The term Business Intelligence (BI) was first used in 1865, and was later adapted by Howard Dresner at Gartner in 1989, to describe making better business decisions through searching, gathering, and analyzing the accumulated data saved by an organization. Using the term “Business Intelligence” as a description of decision-making based on data technologies was both novel and far-sighted. Large companies first embraced BI in the form of analyzing customer data systematically, as a necessary step in making business decisions.
Data Mining began in the 1990s and is the process of discovering patterns within large data sets. Analyzing data in non-traditional ways provided results that were both surprising and beneficial. The use of Data Mining came about directly from the evolution of database and Data Warehouse technologies. The new technologies allow organizations to store more data, while still analyzing it quickly and efficiently. As a result, businesses started predicting the potential needs of customers, based on an analysis of their historical purchasing patterns.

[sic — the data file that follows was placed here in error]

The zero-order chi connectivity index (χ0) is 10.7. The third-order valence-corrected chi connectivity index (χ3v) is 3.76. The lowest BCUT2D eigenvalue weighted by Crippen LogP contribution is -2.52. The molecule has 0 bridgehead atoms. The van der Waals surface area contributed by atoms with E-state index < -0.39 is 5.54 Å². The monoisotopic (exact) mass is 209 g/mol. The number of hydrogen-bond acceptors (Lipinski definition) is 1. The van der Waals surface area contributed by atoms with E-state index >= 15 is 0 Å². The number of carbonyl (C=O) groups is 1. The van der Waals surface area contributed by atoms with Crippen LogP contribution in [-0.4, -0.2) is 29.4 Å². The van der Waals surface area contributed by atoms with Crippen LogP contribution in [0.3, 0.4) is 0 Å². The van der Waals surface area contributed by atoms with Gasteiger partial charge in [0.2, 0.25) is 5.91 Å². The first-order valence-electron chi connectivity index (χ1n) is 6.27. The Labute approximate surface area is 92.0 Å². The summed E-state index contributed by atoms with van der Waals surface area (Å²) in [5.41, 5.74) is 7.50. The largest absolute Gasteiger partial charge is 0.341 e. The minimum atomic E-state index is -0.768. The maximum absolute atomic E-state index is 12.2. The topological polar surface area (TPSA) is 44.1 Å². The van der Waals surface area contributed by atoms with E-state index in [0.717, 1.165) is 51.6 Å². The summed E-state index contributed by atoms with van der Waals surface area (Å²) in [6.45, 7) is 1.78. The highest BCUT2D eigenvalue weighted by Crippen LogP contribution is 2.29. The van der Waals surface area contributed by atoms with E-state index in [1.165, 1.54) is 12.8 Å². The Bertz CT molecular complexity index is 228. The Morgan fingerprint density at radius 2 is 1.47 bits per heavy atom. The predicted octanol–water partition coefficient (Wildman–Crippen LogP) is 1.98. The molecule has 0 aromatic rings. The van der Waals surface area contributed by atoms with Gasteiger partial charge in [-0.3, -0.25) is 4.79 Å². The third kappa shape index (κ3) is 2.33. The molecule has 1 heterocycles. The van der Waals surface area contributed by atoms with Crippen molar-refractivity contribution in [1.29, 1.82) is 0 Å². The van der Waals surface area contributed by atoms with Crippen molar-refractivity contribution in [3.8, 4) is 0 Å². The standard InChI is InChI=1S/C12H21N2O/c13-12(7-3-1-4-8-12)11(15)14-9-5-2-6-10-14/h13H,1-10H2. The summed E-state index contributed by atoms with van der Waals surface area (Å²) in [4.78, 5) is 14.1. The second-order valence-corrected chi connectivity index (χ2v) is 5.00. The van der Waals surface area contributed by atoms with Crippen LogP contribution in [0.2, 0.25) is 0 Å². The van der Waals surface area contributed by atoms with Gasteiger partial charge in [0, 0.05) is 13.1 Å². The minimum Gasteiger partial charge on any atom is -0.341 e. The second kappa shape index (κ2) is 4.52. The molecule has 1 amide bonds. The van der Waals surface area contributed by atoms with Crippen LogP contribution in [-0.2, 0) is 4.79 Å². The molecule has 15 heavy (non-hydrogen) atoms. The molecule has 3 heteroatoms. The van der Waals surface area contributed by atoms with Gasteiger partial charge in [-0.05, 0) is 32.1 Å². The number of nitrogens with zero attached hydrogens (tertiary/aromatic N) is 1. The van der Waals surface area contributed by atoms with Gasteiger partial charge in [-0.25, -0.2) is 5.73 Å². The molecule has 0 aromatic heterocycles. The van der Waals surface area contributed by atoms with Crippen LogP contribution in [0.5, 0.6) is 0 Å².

However, data can be misinterpreted. Someone in the trades, having purchased two pairs of blue jeans online, probably won’t want to buy jeans for another two or three years. Targeting this person with blue jean advertisements is both a waste of time and an irritant to the potential customer.
In 2005, Big Data was given that name by Roger Magoulas. He was describing a large amount of data, which seemed almost impossible to cope with using the Business Intelligence tools available at the time. In the same year, Hadoop, which could process Big Data, was developed. Hadoop’s foundation was based on another open-source software framework called Nutch, which was then merged with Google’s MapReduce.
Apache Hadoop is an open-source software framework, which can process both structured and unstructured data, streaming in from almost all digital sources. This flexibility allows Hadoop (and its sibling open-source frameworks) to process Big Data. During the late 2000s, several open source projects, such as Apache Spark and Apache Cassandra came about to deal with this challenge.
Analytics in the Cloud
In its early form, the Cloud was a phrase used to describe the “empty space” between users and provider. Then, in 1997, Emory University professor Ramnath Chellappa described Cloud Computing as a new “computing paradigm where the boundaries of computing will be determined by economic rationale, rather than technical limits alone.”